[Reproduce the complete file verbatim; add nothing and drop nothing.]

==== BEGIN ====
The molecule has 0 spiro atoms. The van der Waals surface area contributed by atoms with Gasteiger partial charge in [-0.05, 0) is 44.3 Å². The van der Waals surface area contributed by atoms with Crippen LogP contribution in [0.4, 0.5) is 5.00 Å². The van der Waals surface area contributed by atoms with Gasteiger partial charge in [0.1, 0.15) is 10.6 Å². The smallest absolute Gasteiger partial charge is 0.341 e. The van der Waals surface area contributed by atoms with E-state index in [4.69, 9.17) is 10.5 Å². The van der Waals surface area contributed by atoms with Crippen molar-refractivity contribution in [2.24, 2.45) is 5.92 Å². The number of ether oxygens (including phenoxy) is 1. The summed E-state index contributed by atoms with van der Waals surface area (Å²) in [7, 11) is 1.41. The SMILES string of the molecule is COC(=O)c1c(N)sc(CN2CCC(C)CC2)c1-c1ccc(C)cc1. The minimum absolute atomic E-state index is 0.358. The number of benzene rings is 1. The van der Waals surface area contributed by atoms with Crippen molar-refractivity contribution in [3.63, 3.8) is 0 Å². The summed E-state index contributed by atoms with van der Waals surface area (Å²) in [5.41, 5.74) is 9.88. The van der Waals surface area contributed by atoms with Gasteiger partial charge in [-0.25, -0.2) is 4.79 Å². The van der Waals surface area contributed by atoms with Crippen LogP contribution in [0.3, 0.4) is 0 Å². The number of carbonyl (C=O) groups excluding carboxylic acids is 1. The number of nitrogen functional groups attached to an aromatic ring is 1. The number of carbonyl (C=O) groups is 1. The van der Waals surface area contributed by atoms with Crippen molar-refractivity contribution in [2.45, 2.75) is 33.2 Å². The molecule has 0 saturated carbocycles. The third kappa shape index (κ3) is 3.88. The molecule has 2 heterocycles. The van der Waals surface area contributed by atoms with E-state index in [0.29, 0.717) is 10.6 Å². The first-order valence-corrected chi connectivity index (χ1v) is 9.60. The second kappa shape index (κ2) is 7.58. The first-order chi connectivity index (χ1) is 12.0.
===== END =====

The molecule has 0 spiro atoms. The van der Waals surface area contributed by atoms with Gasteiger partial charge in [-0.05, 0) is 44.3 Å². The van der Waals surface area contributed by atoms with Crippen LogP contribution in [0.4, 0.5) is 5.00 Å². The van der Waals surface area contributed by atoms with Gasteiger partial charge in [0.1, 0.15) is 10.6 Å². The smallest absolute Gasteiger partial charge is 0.341 e. The van der Waals surface area contributed by atoms with E-state index in [4.69, 9.17) is 10.5 Å². The van der Waals surface area contributed by atoms with Crippen molar-refractivity contribution in [2.24, 2.45) is 5.92 Å². The number of ether oxygens (including phenoxy) is 1. The summed E-state index contributed by atoms with van der Waals surface area (Å²) in [7, 11) is 1.41. The SMILES string of the molecule is COC(=O)c1c(N)sc(CN2CCC(C)CC2)c1-c1ccc(C)cc1. The minimum absolute atomic E-state index is 0.358. The number of benzene rings is 1. The van der Waals surface area contributed by atoms with Crippen molar-refractivity contribution in [3.63, 3.8) is 0 Å². The summed E-state index contributed by atoms with van der Waals surface area (Å²) in [5.41, 5.74) is 9.88. The van der Waals surface area contributed by atoms with Gasteiger partial charge in [-0.25, -0.2) is 4.79 Å². The van der Waals surface area contributed by atoms with Crippen LogP contribution in [0.3, 0.4) is 0 Å². The number of carbonyl (C=O) groups excluding carboxylic acids is 1. The number of nitrogen functional groups attached to an aromatic ring is 1. The number of carbonyl (C=O) groups is 1. The van der Waals surface area contributed by atoms with Crippen molar-refractivity contribution in [2.45, 2.75) is 33.2 Å². The molecule has 0 saturated carbocycles. The third kappa shape index (κ3) is 3.88. The molecule has 2 heterocycles. The van der Waals surface area contributed by atoms with E-state index in [0.29, 0.717) is 10.6 Å². The first-order valence-corrected chi connectivity index (χ1v) is 9.60. The second kappa shape index (κ2) is 7.58. The first-order chi connectivity index (χ1) is 12.0.